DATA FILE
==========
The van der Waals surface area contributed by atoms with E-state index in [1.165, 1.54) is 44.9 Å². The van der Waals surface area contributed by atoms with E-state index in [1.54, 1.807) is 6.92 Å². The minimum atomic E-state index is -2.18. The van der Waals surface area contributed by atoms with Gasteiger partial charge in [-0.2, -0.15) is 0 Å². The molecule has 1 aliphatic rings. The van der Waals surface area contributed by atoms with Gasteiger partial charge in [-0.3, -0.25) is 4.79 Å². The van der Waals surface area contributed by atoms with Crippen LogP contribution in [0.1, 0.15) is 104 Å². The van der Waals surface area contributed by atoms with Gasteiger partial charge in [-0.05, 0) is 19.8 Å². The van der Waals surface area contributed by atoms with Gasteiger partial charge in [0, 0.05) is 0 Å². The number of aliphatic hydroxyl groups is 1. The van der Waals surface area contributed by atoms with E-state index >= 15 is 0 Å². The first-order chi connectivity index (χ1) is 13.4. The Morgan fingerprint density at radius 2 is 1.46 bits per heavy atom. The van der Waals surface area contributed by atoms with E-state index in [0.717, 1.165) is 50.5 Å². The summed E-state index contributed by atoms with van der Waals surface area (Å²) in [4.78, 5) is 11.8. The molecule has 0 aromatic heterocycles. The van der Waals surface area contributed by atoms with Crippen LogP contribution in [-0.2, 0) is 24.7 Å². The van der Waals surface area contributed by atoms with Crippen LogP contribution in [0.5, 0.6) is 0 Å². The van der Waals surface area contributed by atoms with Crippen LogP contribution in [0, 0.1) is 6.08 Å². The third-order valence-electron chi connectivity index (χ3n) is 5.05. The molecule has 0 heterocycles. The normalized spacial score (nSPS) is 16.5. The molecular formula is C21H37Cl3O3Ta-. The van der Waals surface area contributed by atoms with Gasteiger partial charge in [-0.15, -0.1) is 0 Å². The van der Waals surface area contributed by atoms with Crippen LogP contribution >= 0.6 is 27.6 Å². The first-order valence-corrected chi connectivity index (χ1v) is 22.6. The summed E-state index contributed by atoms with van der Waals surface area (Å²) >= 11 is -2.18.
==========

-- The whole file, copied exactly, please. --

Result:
The van der Waals surface area contributed by atoms with E-state index in [1.165, 1.54) is 44.9 Å². The van der Waals surface area contributed by atoms with E-state index in [1.54, 1.807) is 6.92 Å². The minimum atomic E-state index is -2.18. The van der Waals surface area contributed by atoms with Gasteiger partial charge in [-0.2, -0.15) is 0 Å². The molecule has 1 aliphatic rings. The van der Waals surface area contributed by atoms with Gasteiger partial charge in [-0.3, -0.25) is 4.79 Å². The van der Waals surface area contributed by atoms with Crippen LogP contribution in [0.1, 0.15) is 104 Å². The van der Waals surface area contributed by atoms with Gasteiger partial charge in [-0.05, 0) is 19.8 Å². The van der Waals surface area contributed by atoms with Gasteiger partial charge in [0, 0.05) is 0 Å². The number of aliphatic hydroxyl groups is 1. The van der Waals surface area contributed by atoms with E-state index >= 15 is 0 Å². The first-order chi connectivity index (χ1) is 13.4. The Morgan fingerprint density at radius 2 is 1.46 bits per heavy atom. The van der Waals surface area contributed by atoms with E-state index in [0.717, 1.165) is 50.5 Å². The summed E-state index contributed by atoms with van der Waals surface area (Å²) in [4.78, 5) is 11.8. The molecule has 0 aromatic heterocycles. The van der Waals surface area contributed by atoms with Crippen LogP contribution in [-0.2, 0) is 24.7 Å². The van der Waals surface area contributed by atoms with Crippen LogP contribution in [0.5, 0.6) is 0 Å². The van der Waals surface area contributed by atoms with Crippen LogP contribution in [0, 0.1) is 6.08 Å². The third-order valence-electron chi connectivity index (χ3n) is 5.05. The molecule has 0 heterocycles. The normalized spacial score (nSPS) is 16.5. The molecular formula is C21H37Cl3O3Ta-. The van der Waals surface area contributed by atoms with Gasteiger partial charge in [-0.15, -0.1) is 0 Å². The van der Waals surface area contributed by atoms with Crippen LogP contribution >= 0.6 is 27.6 Å². The first-order valence-corrected chi connectivity index (χ1v) is 22.6. The summed E-state index contributed by atoms with van der Waals surface area (Å²) >= 11 is -2.18.